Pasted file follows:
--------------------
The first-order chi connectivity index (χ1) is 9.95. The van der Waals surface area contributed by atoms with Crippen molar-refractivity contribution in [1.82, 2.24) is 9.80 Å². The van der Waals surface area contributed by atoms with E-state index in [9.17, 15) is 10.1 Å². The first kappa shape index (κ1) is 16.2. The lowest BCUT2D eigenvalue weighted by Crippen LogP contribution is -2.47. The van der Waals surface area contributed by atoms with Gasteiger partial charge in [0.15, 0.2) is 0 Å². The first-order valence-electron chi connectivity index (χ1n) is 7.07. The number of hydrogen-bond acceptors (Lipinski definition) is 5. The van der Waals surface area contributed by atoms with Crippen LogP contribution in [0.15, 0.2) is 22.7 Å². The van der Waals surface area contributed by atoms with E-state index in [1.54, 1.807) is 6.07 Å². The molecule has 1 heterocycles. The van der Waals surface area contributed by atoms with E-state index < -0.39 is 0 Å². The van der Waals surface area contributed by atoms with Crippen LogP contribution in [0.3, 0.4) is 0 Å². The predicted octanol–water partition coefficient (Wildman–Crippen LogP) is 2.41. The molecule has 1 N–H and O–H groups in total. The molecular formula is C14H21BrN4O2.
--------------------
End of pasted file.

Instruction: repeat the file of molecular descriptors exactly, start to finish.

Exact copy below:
The first-order chi connectivity index (χ1) is 9.95. The van der Waals surface area contributed by atoms with Crippen molar-refractivity contribution in [1.82, 2.24) is 9.80 Å². The van der Waals surface area contributed by atoms with E-state index in [9.17, 15) is 10.1 Å². The first kappa shape index (κ1) is 16.2. The lowest BCUT2D eigenvalue weighted by Crippen LogP contribution is -2.47. The van der Waals surface area contributed by atoms with Gasteiger partial charge in [0.15, 0.2) is 0 Å². The first-order valence-electron chi connectivity index (χ1n) is 7.07. The number of hydrogen-bond acceptors (Lipinski definition) is 5. The van der Waals surface area contributed by atoms with Crippen LogP contribution in [0.15, 0.2) is 22.7 Å². The van der Waals surface area contributed by atoms with E-state index in [1.54, 1.807) is 6.07 Å². The molecule has 1 heterocycles. The van der Waals surface area contributed by atoms with E-state index < -0.39 is 0 Å². The van der Waals surface area contributed by atoms with Crippen LogP contribution in [0.3, 0.4) is 0 Å². The predicted octanol–water partition coefficient (Wildman–Crippen LogP) is 2.41. The molecule has 1 N–H and O–H groups in total. The molecular formula is C14H21BrN4O2.